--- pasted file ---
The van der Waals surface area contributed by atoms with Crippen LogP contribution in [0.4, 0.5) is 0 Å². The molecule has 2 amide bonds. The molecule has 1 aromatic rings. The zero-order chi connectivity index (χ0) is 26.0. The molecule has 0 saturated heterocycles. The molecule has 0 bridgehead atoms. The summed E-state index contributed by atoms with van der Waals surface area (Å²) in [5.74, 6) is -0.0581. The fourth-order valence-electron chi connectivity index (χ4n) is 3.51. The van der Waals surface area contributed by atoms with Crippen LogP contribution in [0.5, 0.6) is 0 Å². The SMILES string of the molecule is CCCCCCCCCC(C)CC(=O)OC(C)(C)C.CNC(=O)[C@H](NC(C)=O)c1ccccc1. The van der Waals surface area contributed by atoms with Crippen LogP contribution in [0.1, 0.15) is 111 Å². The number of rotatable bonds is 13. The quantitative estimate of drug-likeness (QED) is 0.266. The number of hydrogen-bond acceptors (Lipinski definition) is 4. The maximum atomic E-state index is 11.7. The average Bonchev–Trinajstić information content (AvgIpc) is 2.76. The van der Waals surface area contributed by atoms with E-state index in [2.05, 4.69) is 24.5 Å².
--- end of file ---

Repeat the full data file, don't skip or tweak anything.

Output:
The van der Waals surface area contributed by atoms with Crippen LogP contribution in [0.4, 0.5) is 0 Å². The molecule has 2 amide bonds. The molecule has 1 aromatic rings. The zero-order chi connectivity index (χ0) is 26.0. The molecule has 0 saturated heterocycles. The molecule has 0 bridgehead atoms. The summed E-state index contributed by atoms with van der Waals surface area (Å²) in [5.74, 6) is -0.0581. The fourth-order valence-electron chi connectivity index (χ4n) is 3.51. The van der Waals surface area contributed by atoms with Crippen LogP contribution in [0.5, 0.6) is 0 Å². The SMILES string of the molecule is CCCCCCCCCC(C)CC(=O)OC(C)(C)C.CNC(=O)[C@H](NC(C)=O)c1ccccc1. The van der Waals surface area contributed by atoms with Crippen LogP contribution in [0.1, 0.15) is 111 Å². The number of rotatable bonds is 13. The quantitative estimate of drug-likeness (QED) is 0.266. The number of hydrogen-bond acceptors (Lipinski definition) is 4. The maximum atomic E-state index is 11.7. The average Bonchev–Trinajstić information content (AvgIpc) is 2.76. The van der Waals surface area contributed by atoms with E-state index in [2.05, 4.69) is 24.5 Å².